Library filed under Energy Policy from Massachusetts
It has been reported that Massachusetts’ utilities National Grid, Northeast Utilities and Unitil have negotiated power purchase agreements (PPAs) for 565 megawatts of electricity capacity from existing and proposed wind farms in New Hampshire and Maine that would provide electricity at wholesale rates of approximately 8 cents per kilowatt-hour.
So Gloucester residents are paying about one third more for the energy generated by the windmills. Plus, they have to look at the hideous structures defacing their historic harbor. Gloucester's frugal 17th century founders would have been shocked both by the eyesore and the waste of resources. ...Gloucester's windmills are part of the new green theology, which holds that renewables always trump fossil fuels. Too bad for Gloucester residents that the facts don't fit the fairy tale.
The rising cost of green energy mandates in Massachusetts is starting to raise concerns, with one utility estimating the state's renewable energy initiatives currently account for 5.4 percent of a typical customer's monthly bill and are expected to take a much larger share in the next few years. ...The National Grid estimate is the first attempt to assess the cost of the state's green energy initiatives, most of which are more than five years old.
Patrick's wind energy goal - 2,000 megawatts by 2020 - is still a long way off and has been greeted with suspicion from opponents of both land-based and offshore wind energy projects. Currently the state has 103 megawatts of wind energy installed, all on land. Projects have been roundly criticized by neighbors and other foes of wind energy who say the technology is unreliable and damaging to public health.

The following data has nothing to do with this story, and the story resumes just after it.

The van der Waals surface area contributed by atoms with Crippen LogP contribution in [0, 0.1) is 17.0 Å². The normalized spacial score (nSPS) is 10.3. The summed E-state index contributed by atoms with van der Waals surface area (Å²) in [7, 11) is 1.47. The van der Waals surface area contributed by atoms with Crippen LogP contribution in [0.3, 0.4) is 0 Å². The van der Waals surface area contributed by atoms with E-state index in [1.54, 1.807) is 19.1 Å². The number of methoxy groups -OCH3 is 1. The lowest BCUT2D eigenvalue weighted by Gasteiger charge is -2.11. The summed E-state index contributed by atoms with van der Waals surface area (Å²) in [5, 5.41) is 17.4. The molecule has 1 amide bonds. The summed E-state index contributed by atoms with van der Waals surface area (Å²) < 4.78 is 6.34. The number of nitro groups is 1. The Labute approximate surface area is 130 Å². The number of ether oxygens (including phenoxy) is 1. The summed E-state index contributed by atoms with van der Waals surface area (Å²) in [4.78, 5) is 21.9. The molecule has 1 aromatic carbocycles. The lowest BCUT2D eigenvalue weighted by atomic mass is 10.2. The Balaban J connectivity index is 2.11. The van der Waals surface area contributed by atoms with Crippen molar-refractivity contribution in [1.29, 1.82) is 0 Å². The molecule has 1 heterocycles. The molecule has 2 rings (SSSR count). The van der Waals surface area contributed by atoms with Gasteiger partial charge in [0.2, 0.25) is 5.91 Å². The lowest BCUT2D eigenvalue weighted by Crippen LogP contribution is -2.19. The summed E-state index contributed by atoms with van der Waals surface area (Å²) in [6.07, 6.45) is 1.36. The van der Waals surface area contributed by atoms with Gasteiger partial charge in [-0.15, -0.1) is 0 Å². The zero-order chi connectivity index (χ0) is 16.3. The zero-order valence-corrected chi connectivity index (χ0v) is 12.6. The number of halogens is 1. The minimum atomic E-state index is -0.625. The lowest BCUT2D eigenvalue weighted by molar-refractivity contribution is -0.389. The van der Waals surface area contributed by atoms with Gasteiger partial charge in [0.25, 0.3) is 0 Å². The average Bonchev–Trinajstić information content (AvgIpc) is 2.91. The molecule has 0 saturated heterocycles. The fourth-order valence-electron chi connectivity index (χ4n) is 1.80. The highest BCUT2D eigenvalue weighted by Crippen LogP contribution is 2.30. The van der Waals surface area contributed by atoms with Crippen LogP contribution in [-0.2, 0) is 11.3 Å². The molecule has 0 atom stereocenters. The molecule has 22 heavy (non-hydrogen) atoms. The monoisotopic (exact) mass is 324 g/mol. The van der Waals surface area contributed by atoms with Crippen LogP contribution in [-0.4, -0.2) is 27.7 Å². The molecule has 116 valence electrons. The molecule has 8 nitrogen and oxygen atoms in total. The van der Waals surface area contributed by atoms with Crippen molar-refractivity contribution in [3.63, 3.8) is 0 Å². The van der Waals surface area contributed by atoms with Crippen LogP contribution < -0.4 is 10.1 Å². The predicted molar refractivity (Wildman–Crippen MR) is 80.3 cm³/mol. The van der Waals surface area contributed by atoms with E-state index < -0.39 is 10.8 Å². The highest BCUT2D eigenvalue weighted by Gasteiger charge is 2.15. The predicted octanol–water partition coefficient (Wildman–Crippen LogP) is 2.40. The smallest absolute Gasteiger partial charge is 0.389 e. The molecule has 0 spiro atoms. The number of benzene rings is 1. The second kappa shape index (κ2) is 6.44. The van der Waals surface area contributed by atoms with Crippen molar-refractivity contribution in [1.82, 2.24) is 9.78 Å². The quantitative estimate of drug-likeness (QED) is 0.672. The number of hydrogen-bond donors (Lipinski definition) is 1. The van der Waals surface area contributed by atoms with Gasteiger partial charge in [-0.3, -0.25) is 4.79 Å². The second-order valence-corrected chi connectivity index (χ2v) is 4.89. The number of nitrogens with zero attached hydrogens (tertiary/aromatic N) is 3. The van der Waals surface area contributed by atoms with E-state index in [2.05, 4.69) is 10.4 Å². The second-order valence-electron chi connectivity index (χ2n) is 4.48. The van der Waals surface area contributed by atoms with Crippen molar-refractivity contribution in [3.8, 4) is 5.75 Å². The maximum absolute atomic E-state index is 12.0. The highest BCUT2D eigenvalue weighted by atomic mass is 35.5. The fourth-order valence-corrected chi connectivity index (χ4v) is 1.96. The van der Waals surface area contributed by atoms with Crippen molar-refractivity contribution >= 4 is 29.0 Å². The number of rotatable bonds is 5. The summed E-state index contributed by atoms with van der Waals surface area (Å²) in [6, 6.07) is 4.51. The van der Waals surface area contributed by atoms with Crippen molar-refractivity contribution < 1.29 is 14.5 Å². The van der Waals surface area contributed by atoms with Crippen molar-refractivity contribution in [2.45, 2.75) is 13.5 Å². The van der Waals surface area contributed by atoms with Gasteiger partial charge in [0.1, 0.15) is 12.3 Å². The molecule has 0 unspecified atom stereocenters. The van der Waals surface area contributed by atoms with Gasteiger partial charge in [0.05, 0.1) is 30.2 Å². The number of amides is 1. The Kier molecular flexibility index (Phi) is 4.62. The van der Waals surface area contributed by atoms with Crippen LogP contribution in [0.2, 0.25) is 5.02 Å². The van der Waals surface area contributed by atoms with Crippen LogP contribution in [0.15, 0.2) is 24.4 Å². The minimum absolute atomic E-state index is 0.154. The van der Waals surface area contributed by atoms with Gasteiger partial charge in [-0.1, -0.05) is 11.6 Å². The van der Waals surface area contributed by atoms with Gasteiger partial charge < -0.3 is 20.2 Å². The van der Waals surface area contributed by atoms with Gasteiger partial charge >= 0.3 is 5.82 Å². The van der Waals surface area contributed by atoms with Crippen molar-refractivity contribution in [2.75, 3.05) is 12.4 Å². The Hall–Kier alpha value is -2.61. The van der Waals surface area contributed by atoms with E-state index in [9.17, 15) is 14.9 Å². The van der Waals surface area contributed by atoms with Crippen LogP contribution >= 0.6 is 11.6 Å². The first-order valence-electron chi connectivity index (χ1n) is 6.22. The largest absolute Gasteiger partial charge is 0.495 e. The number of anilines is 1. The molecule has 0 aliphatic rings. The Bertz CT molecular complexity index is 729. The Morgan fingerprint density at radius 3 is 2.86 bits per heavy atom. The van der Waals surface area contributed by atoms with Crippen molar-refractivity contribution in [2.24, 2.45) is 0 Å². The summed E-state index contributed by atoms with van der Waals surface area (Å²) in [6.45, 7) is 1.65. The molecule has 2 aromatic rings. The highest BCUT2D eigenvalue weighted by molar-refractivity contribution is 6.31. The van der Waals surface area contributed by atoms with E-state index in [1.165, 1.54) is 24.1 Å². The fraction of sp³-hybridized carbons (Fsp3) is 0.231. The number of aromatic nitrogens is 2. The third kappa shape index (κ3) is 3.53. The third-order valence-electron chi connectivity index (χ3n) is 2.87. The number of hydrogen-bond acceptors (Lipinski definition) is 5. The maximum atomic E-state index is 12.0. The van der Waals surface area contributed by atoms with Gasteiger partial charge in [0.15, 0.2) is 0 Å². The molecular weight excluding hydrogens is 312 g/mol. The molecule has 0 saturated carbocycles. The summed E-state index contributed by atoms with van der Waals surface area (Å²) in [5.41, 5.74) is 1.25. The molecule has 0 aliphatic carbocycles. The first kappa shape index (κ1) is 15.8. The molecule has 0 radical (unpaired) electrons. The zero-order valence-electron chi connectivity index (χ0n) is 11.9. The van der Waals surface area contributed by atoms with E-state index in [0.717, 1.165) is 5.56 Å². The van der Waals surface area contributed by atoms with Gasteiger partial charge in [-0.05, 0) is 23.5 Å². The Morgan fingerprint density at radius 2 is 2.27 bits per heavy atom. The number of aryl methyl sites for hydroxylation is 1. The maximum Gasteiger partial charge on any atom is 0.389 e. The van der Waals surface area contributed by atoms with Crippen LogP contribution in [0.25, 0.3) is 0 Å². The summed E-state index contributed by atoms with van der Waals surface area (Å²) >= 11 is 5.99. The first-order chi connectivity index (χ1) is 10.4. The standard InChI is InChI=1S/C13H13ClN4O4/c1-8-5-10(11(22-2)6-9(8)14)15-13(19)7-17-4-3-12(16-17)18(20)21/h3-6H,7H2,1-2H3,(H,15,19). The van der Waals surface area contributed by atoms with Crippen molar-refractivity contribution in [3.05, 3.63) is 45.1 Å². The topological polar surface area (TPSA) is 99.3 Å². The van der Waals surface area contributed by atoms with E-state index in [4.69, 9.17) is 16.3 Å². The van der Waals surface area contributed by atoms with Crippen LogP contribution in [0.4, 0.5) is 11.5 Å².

Now that Falmouth voters have overwhelmingly said they will not pay for Gov. Patrick's turbine siting mistake, the Patrick administration is doing what government does best: rearrange the furniture and put a new spin on its troubled plan for 2,000 megawatts of wind power by 2020.
"The legislature has refused for five years now to go along with [Governor Patrick's] plan to strip communities of the right to control the location and operation of wind turbines, so now he's doing an end run by directing his handpicked agencies to come up with a new strategy."
Hydropower could play a larger role in New England's energy mix as five of the region's states, including Massachusetts, move to import more of it - most likely from Canada - and at least one has passed a law that could allow electricity from large-scale hydrolectric dams to be classified as green as wind or solar energy.
The complaints eventually reached the state level, prompting DEP sound tests. Eventually, both wind turbines were shut down at nighttime. ..."There is no energy technology out there of any real consequence that doesn't have environmental and social impacts that need to be carefully studied and addressed. Just by using a renewable fuel, does not eliminate that responsibility, that challenge."
"Residents and abutters have little to no opportunity to have their voices heard in objections or their questions answered," Ms. Chase said. "Despite the numerous procedural errors that have occurred, the town continues to blindly allow this ill-sited project to deleteriously impact the public health, safety and welfare of the people who have made their home on Bearsden Road for years."
It took an energy insider this past week to expose the dirty little truth about the future of wind energy - it's too costly, too unreliable and only getting more so because of government subsidies. Take that, you green zealots.